"Highlight of my life outside of my family for sure. Your group therapy comment rings true with us all and the book group has probably saved each of us $1000 in shrink bills as we've had members become dads, granddads, married again, single again . . .our ages currently range from 63 or 64 down to 36. It's been "never a dull moment" for thirteen plus years.

"Favorite reads still remain TC Boyle's Water Music, Donleavy's The Ginger Man, Ambrose's Undaunted Courage, The Earth is Enough by Harry Middleton, all Cormac McCarthy but especially The Road (which we discussed at our annual January Breckenridge cabin outing), . . .next up Russo's Bridge of Sighs for Jan and Owen Wister's The Virginian for Feb. Even though we have a "no chick author" rule it's been broken twice: once when Dorothy Johnson's The Man Who Shot Liberty Valence slipped through in a western short story collection, and Elizabeth Gilbert's The Last American Man picked on title alone . . .but the discussion was great.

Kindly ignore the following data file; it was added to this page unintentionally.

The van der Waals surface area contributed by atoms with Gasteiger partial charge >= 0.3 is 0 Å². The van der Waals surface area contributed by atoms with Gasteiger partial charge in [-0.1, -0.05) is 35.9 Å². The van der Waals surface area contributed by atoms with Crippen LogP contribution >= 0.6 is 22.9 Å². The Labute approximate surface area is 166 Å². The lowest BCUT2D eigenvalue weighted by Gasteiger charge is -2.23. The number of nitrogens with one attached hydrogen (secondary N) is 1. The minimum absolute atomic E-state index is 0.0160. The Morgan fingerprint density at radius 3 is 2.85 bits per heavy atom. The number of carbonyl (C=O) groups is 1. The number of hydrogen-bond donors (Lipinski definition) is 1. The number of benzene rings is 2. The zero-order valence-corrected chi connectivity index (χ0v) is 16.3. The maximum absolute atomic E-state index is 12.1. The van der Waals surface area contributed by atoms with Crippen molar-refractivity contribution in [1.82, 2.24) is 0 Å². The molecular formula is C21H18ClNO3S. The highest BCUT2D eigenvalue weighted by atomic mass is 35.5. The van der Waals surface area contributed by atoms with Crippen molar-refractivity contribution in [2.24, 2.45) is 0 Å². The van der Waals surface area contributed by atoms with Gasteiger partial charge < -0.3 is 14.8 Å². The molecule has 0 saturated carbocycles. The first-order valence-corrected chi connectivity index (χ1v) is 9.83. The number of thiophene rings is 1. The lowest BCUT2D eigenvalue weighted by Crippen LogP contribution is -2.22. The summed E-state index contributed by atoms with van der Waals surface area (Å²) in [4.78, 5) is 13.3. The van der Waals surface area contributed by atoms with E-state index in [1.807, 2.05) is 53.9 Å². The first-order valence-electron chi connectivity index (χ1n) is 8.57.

"We're not organized enough to have a website, but our back and forth emails read about like your blog entries!"

Thanks, Jeff!

Dec 4, 2007

Travels with Charley

I hope you all enjoyed Steinbeck's exciting travels across the States.
As you are all aware Dec. 11th ,7pm, 181 San Marino.
Please enter through the side gate also known as "Dean's Gate" It is on the left hand side of the house, closest to Dean's driveway, hence the name. This will lead you into the Rocinante (the garage). Here we will enjoy libations of Applejack & Stein-lager/Beck s chasers. The food will be some nice hearty German fare. I'll be sure to allow my dogs to run around to keep us in the moment.

If anyone forgets a book for the exchange, I could donate a Penthouse forum or "The History of Salt".

Be sure to RSVP